The landscape shifts.

For months and months now, the feeling has been that Pennsylvania would be a primary battleground state in the November election, more a few experts suggesting it would be THE battleground state.

As of today, the people who do whatever it is that these people do, have taken us off the board (McCain has never shown a lead in the state and Obama seems safe with a 5% or higher advantage) and are saying that the key states will be Ohio, Colorado, Michigan, Virginia and New Hampshire. They are the true tossup states and the GOP must take all five to win, so theirs is the harder task but either candidate can still get to the presidency as things stand.

One presumes the debates will change things, that the bloom will wear off the new GOP vice-presidential candidate (not that she will falter or fail necessarily, but “new” eventually wears thin for any candidate) and that events here and abroad will take their toll or provide their boost to the fortunes of one side or the other.

The picture is becoming clearer but, as I been saying privately all along, it will be another week or so, say September 15, before it’s time to either rejoice or panic on either side at what the underlying trends seem to indicate.

I don’t know if anyone agrees with me, but I see one major thing-we-don’t-know which is of major importance. Throughout the whole process, the Obama campaign has had a master plan from which they have not really deviated. They seem thrown off their game by the surprise Palin nomination at present, but they will surely find their footing again and be back on track. They have always played with an endgame mentality that has sometimes not been clear and visible to the rest of us (until the day he accepted the nomination, all the pundits thought the candidate would give an overreaching “vision” speech instead of the more nuts and bolts laden with lots of attack points speech that he offered) and have tons of money to spend over the coming weeks. It would not surprise me to see something massive and quite unexpected from that side.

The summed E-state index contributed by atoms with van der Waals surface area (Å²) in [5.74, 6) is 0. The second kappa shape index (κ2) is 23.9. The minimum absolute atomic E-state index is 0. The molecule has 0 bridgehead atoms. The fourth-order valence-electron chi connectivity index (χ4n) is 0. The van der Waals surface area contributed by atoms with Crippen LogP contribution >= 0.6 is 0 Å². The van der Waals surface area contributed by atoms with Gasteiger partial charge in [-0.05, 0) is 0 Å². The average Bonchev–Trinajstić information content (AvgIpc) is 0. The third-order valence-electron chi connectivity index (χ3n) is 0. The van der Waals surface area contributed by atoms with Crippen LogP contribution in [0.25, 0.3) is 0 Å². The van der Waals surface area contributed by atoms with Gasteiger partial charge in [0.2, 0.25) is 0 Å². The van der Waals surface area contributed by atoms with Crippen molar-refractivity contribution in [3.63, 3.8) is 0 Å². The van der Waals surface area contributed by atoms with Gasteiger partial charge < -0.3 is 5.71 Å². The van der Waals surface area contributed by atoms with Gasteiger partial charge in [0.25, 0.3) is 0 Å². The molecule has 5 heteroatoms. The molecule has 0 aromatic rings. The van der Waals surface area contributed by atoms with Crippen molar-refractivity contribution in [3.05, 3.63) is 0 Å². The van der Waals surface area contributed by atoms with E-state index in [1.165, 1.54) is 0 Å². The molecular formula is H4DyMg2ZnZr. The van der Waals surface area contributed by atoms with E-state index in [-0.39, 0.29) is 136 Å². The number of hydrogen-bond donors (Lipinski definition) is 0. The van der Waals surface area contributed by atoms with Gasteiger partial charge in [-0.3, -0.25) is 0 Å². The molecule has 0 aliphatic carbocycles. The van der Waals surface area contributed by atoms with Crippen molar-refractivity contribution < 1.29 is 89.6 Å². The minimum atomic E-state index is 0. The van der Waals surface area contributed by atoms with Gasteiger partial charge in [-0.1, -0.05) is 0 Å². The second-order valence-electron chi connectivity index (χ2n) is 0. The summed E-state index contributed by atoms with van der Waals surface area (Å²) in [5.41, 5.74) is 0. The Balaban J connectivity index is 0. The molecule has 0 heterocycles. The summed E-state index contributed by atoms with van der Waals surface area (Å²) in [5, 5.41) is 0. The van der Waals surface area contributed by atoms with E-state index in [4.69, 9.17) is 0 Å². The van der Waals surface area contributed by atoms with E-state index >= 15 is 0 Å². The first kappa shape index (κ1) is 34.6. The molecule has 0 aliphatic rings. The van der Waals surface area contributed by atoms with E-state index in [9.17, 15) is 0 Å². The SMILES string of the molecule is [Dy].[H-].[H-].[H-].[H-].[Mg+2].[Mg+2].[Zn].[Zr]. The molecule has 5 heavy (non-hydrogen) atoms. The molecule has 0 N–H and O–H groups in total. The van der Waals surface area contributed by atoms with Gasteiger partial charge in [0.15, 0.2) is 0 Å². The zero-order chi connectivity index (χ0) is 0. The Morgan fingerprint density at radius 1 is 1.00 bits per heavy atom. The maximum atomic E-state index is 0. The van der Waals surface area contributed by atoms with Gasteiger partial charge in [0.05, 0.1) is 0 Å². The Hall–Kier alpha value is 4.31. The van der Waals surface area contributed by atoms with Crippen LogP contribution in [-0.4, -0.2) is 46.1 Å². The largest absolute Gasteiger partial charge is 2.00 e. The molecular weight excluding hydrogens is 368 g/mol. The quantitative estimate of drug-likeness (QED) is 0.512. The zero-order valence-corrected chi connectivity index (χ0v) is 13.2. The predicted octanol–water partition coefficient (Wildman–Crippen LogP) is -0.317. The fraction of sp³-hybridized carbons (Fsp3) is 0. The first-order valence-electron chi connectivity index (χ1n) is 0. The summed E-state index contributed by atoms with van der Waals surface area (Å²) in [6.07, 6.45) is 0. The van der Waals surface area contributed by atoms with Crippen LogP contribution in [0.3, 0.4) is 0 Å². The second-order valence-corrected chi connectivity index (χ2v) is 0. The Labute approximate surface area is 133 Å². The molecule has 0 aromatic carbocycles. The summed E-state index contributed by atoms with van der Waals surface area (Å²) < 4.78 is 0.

And, of course, the unexpected is a hallmark, except in terms of policy, on the GOP side.

On a personal note, if not being a battleground means less political blather and advertising in these parts, I’m all for it.


2 thoughts on “The landscape shifts.

  1. As I noted elsewhere, I think all the polls are highly skewed this time–for the first time–by the generation of cell-phone only voters, those roughly 18 to 30. They are not being polled adequately by the traditional methods…and when they are polled, they skew heavily to Obama.

  2. That’s a good point. I should have mentioned the youth vote–with or or won’t it–in my original comments as another factor we can’t yet be sure about.

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